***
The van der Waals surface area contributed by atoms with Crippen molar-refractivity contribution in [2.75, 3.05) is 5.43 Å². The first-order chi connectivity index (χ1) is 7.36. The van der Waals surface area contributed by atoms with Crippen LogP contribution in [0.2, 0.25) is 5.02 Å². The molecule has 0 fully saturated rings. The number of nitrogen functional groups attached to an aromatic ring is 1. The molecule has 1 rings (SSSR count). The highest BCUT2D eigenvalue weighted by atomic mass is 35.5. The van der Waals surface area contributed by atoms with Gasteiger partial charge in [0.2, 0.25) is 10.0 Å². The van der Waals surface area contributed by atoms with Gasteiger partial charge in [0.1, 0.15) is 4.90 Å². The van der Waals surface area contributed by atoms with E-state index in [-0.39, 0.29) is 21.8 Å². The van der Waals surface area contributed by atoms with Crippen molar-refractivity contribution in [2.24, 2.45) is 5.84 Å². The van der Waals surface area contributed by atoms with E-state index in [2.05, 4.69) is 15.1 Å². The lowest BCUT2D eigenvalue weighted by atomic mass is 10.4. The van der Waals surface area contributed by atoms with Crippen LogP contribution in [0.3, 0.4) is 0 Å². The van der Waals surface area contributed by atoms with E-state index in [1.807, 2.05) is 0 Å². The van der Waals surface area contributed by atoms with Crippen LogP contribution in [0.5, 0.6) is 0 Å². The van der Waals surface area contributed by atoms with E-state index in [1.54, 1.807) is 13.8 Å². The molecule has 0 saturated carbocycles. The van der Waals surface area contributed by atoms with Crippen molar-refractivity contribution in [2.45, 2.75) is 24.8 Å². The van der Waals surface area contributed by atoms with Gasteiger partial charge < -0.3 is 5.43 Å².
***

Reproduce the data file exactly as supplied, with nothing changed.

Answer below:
The van der Waals surface area contributed by atoms with Crippen molar-refractivity contribution in [2.75, 3.05) is 5.43 Å². The first-order chi connectivity index (χ1) is 7.36. The van der Waals surface area contributed by atoms with Crippen LogP contribution in [0.2, 0.25) is 5.02 Å². The molecule has 0 fully saturated rings. The number of nitrogen functional groups attached to an aromatic ring is 1. The molecule has 1 rings (SSSR count). The highest BCUT2D eigenvalue weighted by atomic mass is 35.5. The van der Waals surface area contributed by atoms with Gasteiger partial charge in [0.2, 0.25) is 10.0 Å². The van der Waals surface area contributed by atoms with Gasteiger partial charge in [0.1, 0.15) is 4.90 Å². The van der Waals surface area contributed by atoms with E-state index in [-0.39, 0.29) is 21.8 Å². The van der Waals surface area contributed by atoms with Crippen molar-refractivity contribution in [2.24, 2.45) is 5.84 Å². The van der Waals surface area contributed by atoms with E-state index in [2.05, 4.69) is 15.1 Å². The lowest BCUT2D eigenvalue weighted by atomic mass is 10.4. The van der Waals surface area contributed by atoms with Crippen LogP contribution in [0.3, 0.4) is 0 Å². The van der Waals surface area contributed by atoms with E-state index in [1.807, 2.05) is 0 Å². The van der Waals surface area contributed by atoms with Crippen LogP contribution in [0.5, 0.6) is 0 Å². The van der Waals surface area contributed by atoms with E-state index in [1.54, 1.807) is 13.8 Å². The molecule has 0 saturated carbocycles. The van der Waals surface area contributed by atoms with Crippen molar-refractivity contribution in [2.45, 2.75) is 24.8 Å². The van der Waals surface area contributed by atoms with Gasteiger partial charge < -0.3 is 5.43 Å².